Alfred was born in Santa Monica in 1977 to an artist mother and psychologist father. Musical from very early on, as a child he was classically and jazz-trained in a number of instruments, but his interests were broad and varied – less a prodigy than a renaissance boy whose obsessions ranged from Greek legend to the mountains of Wales. As a 15 year old he finally persuaded his parents to take him to the Principality. Whilst in a YMCA in London he flipped the radio dial, found a pirate radio station and taped some UK rave and hardcore. “It was my first ‘Eureka!’ moment in music,” he says.

Back in the US he joined local rock bands, jazz bands and ska bands, which he enjoyed but felt limited by,too. At home he was listening to Warp, Ninja and your harder electronic stuff. He started DJing out the more leftfield side of drum and bass and making his own rudimentary productions. They were meant to be drum & bass but they kept turning out different and from his outsider’s experiments his own style was born. He chose the name Daedelus as he had a childhood obsession with invention, and what was he doing, after all, if not tinkering and fiddling and experimenting like the “gentleman inventors” of old?

In 1999 he started DJing on Dublab.com for his “Entropy Sessions” and began dropping in his own early demo productions. Carlos Nino (of ammoncontact) had the show after him and usually pushed Alfred out the studio as quickly as possible as he was not so into Daedelus’ confrontational DJ style, but when he heard a tranquil Daedelus production he took, in typical Nino style, Daedelus under his considerable wing around the LA scene. Nino placed Daedelus tracks on two influential compilations and then persuaded Plug Research to release his debut album, “Invention” in 2002, Remixers included Madlib, who later took Daedelus’ accordian parts and used them on the Madvillain record, closely followed by his “The Household” EP on Prefuse 73’s Eastern Developments label.

In 2003, he was booked to play a show in San Diego by Brian Crabtree and Peter Siegerstrong and they asked him to test out an early prototype of the Monome box. “It’s a Non-traditional electronic instrument,” Daedelus explains. “Basically it allows for massive improvisation.” Since then Daedelus has continued to use this revolutionary box, bringing much genuine liveness to the sometimes static world of performed electronic/dance music.

In 2003 he did “The Weather” album with Busdriver and Radioinactive and the remix album “Rethinking the Weather” on Mush records (home of cLOUDDEAD, also on Big Dada/Ninja Tune). 2004 saw the release of “Of Snowdonia” on Plug Research, the album with which Daedelus says he first “felt true artistic confidence, finding a true voice. I was finally in the right zone.”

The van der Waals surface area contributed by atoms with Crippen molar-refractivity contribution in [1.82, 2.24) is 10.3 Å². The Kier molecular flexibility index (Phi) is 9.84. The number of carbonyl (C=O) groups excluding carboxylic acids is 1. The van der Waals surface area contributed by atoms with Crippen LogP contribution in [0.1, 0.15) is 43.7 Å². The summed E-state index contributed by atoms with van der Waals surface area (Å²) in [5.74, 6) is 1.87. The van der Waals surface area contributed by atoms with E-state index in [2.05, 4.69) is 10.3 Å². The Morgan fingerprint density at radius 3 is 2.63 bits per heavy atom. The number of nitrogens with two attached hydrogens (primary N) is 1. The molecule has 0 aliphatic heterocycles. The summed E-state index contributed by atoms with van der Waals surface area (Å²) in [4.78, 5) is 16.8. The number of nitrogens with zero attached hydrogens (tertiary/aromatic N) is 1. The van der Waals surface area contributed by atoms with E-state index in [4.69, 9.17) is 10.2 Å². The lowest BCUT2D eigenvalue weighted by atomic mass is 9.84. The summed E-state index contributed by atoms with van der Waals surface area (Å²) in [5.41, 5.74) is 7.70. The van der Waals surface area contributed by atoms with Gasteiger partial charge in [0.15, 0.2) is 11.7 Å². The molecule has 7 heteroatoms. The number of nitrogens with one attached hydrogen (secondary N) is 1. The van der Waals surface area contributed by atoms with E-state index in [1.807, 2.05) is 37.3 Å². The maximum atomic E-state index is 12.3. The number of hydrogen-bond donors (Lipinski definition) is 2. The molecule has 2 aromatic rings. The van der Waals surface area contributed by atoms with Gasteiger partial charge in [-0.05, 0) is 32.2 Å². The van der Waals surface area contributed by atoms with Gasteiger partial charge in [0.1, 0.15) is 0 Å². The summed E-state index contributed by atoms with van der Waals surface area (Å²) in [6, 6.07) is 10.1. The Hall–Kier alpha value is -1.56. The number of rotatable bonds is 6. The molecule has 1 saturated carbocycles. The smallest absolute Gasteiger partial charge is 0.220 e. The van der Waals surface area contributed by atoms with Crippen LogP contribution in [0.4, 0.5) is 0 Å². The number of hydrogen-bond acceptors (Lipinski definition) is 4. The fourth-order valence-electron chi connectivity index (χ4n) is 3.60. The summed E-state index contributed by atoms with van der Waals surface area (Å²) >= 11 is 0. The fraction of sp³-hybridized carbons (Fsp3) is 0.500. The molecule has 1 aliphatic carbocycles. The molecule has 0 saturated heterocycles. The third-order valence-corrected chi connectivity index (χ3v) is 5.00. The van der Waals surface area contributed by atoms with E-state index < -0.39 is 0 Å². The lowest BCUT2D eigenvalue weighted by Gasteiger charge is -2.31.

There was certainly no let up in his creativity. Also in 2004 he released the concept album “A Gent Agent” on tiny German label Laboratory Instinct. The 2005 album “Exquisite Corpse” on Mush album featured the likes of TTC, Mike Ladd, MF Doom. Ninja signed Daedelus for UK/Europe (a relationship which has reached its full expression on “Love To Make Music To,” his first album for the label worldwide and put together with the help of their team). In 2006 “Denies the Days Demise” came out, a record showcasing his love of Brazilian music. Last year he released his first live album, “Live At the Low End Theory,” and “The Fairweather Friends EP”. Later this year will see the release of his collaboration with his wife, Laura Darling, as Long Lost!

And while his reputation has grown internationally, his place in the LA scene has also solidified. The musician that many of the hottest names in the city turn to for everything from bass clarinet licks to advice on obscure electronics, Daedelus has worked extensively with Taz from Sa-Ra, the pair of them opening for the likes of DJ Assault, Justice and Two Live Crew as well as appearing in Erykah Badu’s most recent video.

As for “Love To Make Music To,” Daedelus says that this album is “the imaginary memory of a time that never was! It’s my drug/love record, harking back to that time in the YMCA in London, when I first heard rave…”

Daedelusis a flagship user for the Monome, a small MIDI device designed by engineers Brian Crabtree and Kelli Cain, that’s connected via USB cable to a MacBook running a Cycling ‘74 Max/MSP software program with the OSC protocol. The setup allows him to chop up dozens of tracks from his decade-long discography, remixing them into a furiously imaginative set.

series

myspace.com/daedelusdarling
daedelusmusic.com
discogs.com/artist/Daedelus